- 4 Tbsp. (60 ml) brown rice vinegar
- 2 Tbsp. water
- 2 tsp. liquid honey (or light agave)
- 2 tsp. sea salt
- *1 tiny piece of beet root added to the tezu will colour the ginger a lovely pink hue, but this is optional, as it is only cosmetic.
- 2 oz fresh ginger root, organic if possible
- Whisk ingredients together. Set half aside to dress the quinoa.
- Peel the ginger and slice it thinly on a mandolin, grater, or peeler.
- Sprinkle the ginger with salt, toss to coat, and let it sit for 30 minutes.
- Using your hands, squeeze the peeled ginger out over a sink, rinse well with cold running water and squeeze out again until it is as dry as possible.
- Soak the ginger in a glass jar with half of the tezu (it should be submerged; if not add a little more). Let marinate for 15 minutes. Serve. [Cover and store leftovers in the fridge for up to 2 weeks.]
[adapted from mynewroots.blogspot.com]
the sweet finds!
The market had some essentials for my sweet tooth creativity. I found pecans, honey, and oats–oh my! The name of this creation may need some work, but carrot cake cookies, sandwiching creamy, healthy goodness–not sure if the name really matters.
For the cookies, protein-filled chickpea and almond flours, mixed with the oats and pecans from the market, makes for a thoroughly nutritious treat with minimal sugar.
For the filling, soaking chia seeds, created a yogurt-type consistency, mixed with the local honey…voilà! A healthier cream-cheese frosting substitute!
One chia seed is a complete food that offers almost all the possible nutrients that all of us badly need. As much as 27 minerals, vitamins, amino acids as well as omega-3 fatty acids and fiber content can be found in chia seeds! I know it doesn’t taste like a carrot cake’s cream-cheese frosting, but with all the love packed into just one little chia seed, you may not miss it.
- ½ c raisins
- 2 tbsp flax meal (blended flax seeds) AND ½ c water OR replace with 2 eggs
- ½ c unsweetened applesauce
- 2 tbsp coconut oil
- ½ c coconut palm sugar
- 1 tbsp real vanilla extract
- 1 1/2 c shredded carrot (not store bought- freshly grated in a cheese grater)
- 1 c chickpea flour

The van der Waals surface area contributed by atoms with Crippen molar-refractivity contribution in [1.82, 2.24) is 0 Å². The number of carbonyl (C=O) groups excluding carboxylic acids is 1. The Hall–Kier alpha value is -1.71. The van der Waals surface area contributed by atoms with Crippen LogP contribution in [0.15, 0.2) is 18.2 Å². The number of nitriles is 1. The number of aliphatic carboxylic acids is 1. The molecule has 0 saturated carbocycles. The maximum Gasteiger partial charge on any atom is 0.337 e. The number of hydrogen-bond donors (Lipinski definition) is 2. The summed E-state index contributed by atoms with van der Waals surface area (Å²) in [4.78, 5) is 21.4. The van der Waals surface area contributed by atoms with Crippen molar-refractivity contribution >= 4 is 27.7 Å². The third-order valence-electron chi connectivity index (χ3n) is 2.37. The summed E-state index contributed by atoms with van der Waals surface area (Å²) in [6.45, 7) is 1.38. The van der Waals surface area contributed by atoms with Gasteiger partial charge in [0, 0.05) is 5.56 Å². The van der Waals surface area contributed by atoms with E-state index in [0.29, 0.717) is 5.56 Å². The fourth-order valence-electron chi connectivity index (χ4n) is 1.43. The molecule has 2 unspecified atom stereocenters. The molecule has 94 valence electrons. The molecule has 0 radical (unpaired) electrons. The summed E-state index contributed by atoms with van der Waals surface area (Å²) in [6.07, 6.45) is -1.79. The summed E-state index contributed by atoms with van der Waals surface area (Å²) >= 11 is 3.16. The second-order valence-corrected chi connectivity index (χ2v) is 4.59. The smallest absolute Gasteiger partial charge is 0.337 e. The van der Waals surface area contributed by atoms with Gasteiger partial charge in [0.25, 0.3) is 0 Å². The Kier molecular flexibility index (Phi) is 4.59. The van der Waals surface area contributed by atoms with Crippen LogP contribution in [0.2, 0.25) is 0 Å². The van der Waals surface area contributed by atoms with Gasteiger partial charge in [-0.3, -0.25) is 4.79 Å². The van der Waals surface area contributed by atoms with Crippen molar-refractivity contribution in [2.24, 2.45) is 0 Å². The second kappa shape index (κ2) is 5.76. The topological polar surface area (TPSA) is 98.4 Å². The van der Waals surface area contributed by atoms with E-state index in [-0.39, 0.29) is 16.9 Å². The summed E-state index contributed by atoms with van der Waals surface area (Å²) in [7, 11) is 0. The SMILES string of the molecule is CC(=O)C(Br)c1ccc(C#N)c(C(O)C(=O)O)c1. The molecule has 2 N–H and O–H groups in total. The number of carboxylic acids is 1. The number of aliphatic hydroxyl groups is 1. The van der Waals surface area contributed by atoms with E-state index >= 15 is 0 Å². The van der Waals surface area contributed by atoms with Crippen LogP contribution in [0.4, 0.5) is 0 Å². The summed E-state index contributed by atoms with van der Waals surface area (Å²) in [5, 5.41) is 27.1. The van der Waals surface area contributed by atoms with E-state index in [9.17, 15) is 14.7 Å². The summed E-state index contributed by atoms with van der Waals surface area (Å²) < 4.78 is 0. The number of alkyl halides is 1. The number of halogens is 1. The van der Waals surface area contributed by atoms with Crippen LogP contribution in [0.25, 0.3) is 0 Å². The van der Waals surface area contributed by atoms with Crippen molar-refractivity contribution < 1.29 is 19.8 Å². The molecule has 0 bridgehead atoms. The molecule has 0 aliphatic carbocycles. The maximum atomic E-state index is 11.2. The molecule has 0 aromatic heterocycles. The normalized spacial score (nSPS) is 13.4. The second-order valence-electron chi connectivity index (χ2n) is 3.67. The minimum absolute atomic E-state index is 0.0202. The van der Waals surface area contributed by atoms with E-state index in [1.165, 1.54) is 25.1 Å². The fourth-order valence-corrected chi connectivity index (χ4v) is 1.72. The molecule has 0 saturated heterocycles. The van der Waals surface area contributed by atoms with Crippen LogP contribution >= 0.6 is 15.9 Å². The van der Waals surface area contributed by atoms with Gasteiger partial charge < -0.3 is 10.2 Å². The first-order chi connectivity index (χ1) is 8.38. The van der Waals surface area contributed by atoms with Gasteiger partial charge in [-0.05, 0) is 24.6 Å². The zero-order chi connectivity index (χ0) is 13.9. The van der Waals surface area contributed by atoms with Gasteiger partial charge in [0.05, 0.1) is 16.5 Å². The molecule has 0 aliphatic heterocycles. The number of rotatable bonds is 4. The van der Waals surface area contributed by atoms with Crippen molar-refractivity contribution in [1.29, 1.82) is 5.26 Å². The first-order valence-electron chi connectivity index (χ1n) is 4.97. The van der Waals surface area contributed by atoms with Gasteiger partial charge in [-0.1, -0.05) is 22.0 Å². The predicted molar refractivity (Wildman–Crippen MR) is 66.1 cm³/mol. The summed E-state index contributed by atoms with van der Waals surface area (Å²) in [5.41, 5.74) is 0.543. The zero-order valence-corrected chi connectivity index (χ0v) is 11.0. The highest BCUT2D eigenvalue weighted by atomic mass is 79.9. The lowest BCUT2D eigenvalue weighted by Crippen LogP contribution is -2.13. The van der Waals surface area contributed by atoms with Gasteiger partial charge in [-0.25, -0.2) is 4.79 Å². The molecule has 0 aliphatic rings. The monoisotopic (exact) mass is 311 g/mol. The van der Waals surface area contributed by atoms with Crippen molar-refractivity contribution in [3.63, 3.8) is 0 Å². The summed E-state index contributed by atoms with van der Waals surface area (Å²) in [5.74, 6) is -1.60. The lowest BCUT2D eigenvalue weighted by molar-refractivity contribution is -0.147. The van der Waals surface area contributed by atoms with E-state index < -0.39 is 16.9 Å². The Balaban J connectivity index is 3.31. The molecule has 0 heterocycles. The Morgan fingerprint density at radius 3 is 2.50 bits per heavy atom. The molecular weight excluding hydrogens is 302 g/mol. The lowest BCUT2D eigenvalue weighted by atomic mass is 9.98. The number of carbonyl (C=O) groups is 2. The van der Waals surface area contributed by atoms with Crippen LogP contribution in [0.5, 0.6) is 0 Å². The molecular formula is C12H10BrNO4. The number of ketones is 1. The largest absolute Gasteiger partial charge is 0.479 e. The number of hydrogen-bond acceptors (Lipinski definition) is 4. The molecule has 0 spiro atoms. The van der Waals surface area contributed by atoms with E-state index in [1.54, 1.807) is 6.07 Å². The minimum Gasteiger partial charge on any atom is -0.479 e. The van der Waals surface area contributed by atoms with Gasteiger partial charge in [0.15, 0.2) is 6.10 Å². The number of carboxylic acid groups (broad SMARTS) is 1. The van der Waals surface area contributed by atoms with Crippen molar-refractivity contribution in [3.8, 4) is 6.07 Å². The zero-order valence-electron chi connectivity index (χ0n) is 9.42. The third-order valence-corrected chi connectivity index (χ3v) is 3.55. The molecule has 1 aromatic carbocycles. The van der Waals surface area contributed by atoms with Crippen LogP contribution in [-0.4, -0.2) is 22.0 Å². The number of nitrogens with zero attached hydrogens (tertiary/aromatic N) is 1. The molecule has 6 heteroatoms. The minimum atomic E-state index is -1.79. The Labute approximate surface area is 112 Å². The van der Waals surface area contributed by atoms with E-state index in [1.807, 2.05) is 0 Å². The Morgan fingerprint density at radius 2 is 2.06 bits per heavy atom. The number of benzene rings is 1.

- ½ c almond flour (I used almond meal from my homemade almond milk)
- 1 c gluten-free oats
- ½ tsp baking soda
- ½ tsp baking powder
- ½ tsp salt
- 1 tbsp cinnamon
- 1 tsp nutmeg
- 3/4 c chopped pecansFilling:
- 1/2 c chia seeds
- 3/4 c almond milk
- 2 tbsp local honey or maple syrup, grade B
- ½ tsp cinnamon
- Oven to 325’. Line the baking sheet with parchment paper.
- In a small bowl, pour about half cup of hot water over the raisins and let them soak.
- In a bowl, make egg replacer mixture or whisk eggs well. Add applesauce, coconut oil, vanilla and coconut sugar. Stir.
- Drain the raisins and add them, and the carrots to the wet mixture.
- In another large bowl, mix all dry ingredients and the nuts.
- In thirds, gently add the dry ingredients to the wet. You should get a pretty thick dough at this point, firm enough to keep form on a baking sheet, but still moister than your typical cookie.
- Use an ice cream scoop for large cookies, or a tablespoon for smaller ones and set them 2’’ apart. Bake for 12-16, depending on cookie size, until edges brown a little and the middle is just set. Timing will vary.
- In the meantime, mix all filling ingredients with a whisk and put in fridge to firm up.
- When cookies and filling are cool, place no more than a teaspoon of the filling for the small cookies and a tablespoon for the large ones. With any remaining you can have a dipping sauce. [Lasts in the fridge for about a week.]
Make your joys, like going to a farmers’ market, cooking, painting, walking your dog, kicking the soccer ball, etc., a priority.
Make you a priority.